When thinking about ideas, I've discovered a pattern. It goes a bit like this.
Have an idea. Think it's brilliant. Think that it's the most brilliant idea in the world. Wonder why everyone else is so stupid for not thinking of this idea themselves. Then a new idea arrives, and the cycle repeats. Over and over, till at the end of the week, I've gotten nothing done and what I thought was a brilliant idea turned out to be entirely not-memorable.
The thing is, now I know about this pattern, what do I do?
I think I've worked it out. A perfect solution. Well... Perfect for me, at least. The answer is - to pitch it. Try and sell the idea to someone, try and convince someone that what I've come up with is actually of some value. This is my circuit breaker.
Instead of going around and around in circles. Have an idea, think it through, discuss it with someone, and then iterate based on their feedback.
If you pull them apart, every hackathon, ideathon, and design thinking session is a conversation about ideas. Conversations that push and prod for a response till something makes sense.
I love these kinds of programs. There's the nervous tension of being in a room full of strangers. The awkward small talk. And, of course, the sussing out of who's worth teaming up with and who will make a good participant.
Once the awkward stuff is over, these sessions are an environment for epic (and sometimes epically frustrating) conversations to happen. An environment where ideas flourish. Ideas that aren't fully formed, solutions that aren't entirely finished, and problems that aren't fully understood.
It's an environment that I desperately miss being in because it's precisely the kind of place which helps you break mental cycles and make ideas progress.
You'd probably think to yourself, but you just like talking, and this is a fancy way of blowing off work. Part of that is true. But look at the environment we have now. We are all so busy dealing with economic, health, mental or supply chain disasters that there is zero room for talking about what comes next.
Right now, everything is reactionary. And the conversations you have in creative environments - as you find in hackathons, ideathons, or design thinking sessions. Give you the space to consider what happens when you go beyond reactive and dabble in being proactive.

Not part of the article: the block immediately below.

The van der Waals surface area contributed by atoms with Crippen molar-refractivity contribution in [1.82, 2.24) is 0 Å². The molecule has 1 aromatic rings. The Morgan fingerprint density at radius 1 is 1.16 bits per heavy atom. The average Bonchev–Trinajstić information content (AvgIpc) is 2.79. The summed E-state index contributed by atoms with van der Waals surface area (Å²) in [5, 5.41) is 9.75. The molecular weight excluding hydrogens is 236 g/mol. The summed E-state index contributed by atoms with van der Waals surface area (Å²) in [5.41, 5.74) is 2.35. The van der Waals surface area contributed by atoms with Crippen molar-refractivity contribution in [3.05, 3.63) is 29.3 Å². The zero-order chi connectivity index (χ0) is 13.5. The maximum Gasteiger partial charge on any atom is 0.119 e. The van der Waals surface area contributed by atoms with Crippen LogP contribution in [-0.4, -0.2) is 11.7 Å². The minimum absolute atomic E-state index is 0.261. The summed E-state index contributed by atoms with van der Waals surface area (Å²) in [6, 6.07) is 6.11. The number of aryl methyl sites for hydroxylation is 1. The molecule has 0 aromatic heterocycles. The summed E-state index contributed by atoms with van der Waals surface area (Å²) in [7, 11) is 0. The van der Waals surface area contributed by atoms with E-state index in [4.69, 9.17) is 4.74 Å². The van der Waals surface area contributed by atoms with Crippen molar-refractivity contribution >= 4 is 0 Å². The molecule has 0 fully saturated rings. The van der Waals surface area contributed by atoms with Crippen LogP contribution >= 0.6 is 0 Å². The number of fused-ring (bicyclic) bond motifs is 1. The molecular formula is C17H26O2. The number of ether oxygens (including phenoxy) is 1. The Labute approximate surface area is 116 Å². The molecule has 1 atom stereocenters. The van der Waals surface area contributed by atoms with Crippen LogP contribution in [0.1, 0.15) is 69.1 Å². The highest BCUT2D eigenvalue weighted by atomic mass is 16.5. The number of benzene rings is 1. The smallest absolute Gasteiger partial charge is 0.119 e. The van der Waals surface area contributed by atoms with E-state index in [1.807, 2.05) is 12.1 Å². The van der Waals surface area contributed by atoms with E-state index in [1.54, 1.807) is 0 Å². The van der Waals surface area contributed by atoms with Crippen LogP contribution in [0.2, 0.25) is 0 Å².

I'm only just realising how much that sounds like an advertisement for toothpaste.
Anyway, that's not the point. The point is that I believe we need to once again seek out and make space for these environments. It's not easy. It's not a priority. It's not something that is "off the shelf" purchasable. But neither is the solution to a problem you don't fully understand yet.
It's true that our problems now are big and dramatic and even geopolitical. But if we don't make space for something else, we risk staying in the same place forever. And that idea sucks because it's 2021, and we still don't have flying DeLoreans or hoverboards - not that I'd know how to use one of those. Maybe in a metaphor...
What do we need to make this happen? Well, since this isn't one of those 'how to be innovative in 2021' speeches that are trying to sell you consulting services... I don't actually know? How to do a creative problem-solving session in 2021? I do know that you probably won't have to look too far to find someone with a fancier title that's more than happy to help.
What I do know is 1) doing anything like this via Zoom would definitely suck. And 2) I know the essential components, which you can read through and then try to apply to your own situation.
- You need a safe space. A room and preferably a whiteboard.
- You need problems. We all have plenty of those but pick issues that don't have an answer to, something you haven't spent time thinking about but know you probably should.
- You need ideas. How to solve those problems. Keeping in mind a better-understood problem makes solving half as difficult. And that many of the 'solutions' you come up with will be garbage, so don't hesitate to churn through the stack when forming your ideas.
- And finally, you need the right people in the room. People to bounce ideas off of and people you can trust enough to give you honest feedback. People that will support an unformed idea and be critical about a bad one.
Add in some friction, easily found with the pressure of time, money, and your customer's expectations. And without looking too far, you've got everything you need to go from saying "what do we do now" to looking ahead and asking "what can we do next".
This is a journey we can all take. It's a risky journey that doesn't have a specific destination when you set off. Sounds like fun to me.